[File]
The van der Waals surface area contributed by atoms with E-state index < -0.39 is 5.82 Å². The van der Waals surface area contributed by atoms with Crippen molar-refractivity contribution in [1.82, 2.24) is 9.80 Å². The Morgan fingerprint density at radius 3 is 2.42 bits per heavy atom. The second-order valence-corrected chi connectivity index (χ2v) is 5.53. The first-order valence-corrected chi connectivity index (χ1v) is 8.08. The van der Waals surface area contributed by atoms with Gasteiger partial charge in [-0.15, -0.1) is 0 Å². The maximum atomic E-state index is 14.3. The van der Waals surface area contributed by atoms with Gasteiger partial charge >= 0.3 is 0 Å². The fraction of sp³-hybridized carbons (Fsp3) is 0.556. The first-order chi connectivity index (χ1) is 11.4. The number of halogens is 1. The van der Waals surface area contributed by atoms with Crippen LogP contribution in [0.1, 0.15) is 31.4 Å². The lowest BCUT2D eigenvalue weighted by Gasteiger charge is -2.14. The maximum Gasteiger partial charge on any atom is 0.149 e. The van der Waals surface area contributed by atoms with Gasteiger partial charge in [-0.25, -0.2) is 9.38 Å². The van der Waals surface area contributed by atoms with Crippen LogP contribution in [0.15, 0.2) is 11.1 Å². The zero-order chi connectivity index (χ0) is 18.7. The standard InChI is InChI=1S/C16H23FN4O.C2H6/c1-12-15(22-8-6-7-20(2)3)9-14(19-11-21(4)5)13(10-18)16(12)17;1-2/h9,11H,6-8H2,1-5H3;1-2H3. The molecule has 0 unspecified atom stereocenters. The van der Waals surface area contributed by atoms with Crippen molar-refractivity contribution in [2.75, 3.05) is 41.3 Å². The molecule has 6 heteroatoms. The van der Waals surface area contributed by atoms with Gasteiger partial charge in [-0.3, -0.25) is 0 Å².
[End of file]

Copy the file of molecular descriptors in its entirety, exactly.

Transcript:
The van der Waals surface area contributed by atoms with E-state index < -0.39 is 5.82 Å². The van der Waals surface area contributed by atoms with Crippen molar-refractivity contribution in [1.82, 2.24) is 9.80 Å². The Morgan fingerprint density at radius 3 is 2.42 bits per heavy atom. The second-order valence-corrected chi connectivity index (χ2v) is 5.53. The first-order valence-corrected chi connectivity index (χ1v) is 8.08. The van der Waals surface area contributed by atoms with Gasteiger partial charge in [-0.15, -0.1) is 0 Å². The maximum atomic E-state index is 14.3. The van der Waals surface area contributed by atoms with Gasteiger partial charge >= 0.3 is 0 Å². The fraction of sp³-hybridized carbons (Fsp3) is 0.556. The first-order chi connectivity index (χ1) is 11.4. The number of halogens is 1. The van der Waals surface area contributed by atoms with Crippen LogP contribution in [0.1, 0.15) is 31.4 Å². The lowest BCUT2D eigenvalue weighted by Gasteiger charge is -2.14. The maximum Gasteiger partial charge on any atom is 0.149 e. The van der Waals surface area contributed by atoms with Gasteiger partial charge in [-0.25, -0.2) is 9.38 Å². The van der Waals surface area contributed by atoms with Crippen LogP contribution in [0.15, 0.2) is 11.1 Å². The zero-order chi connectivity index (χ0) is 18.7. The standard InChI is InChI=1S/C16H23FN4O.C2H6/c1-12-15(22-8-6-7-20(2)3)9-14(19-11-21(4)5)13(10-18)16(12)17;1-2/h9,11H,6-8H2,1-5H3;1-2H3. The molecule has 0 unspecified atom stereocenters. The van der Waals surface area contributed by atoms with Crippen molar-refractivity contribution in [2.75, 3.05) is 41.3 Å². The molecule has 6 heteroatoms. The van der Waals surface area contributed by atoms with Gasteiger partial charge in [-0.3, -0.25) is 0 Å².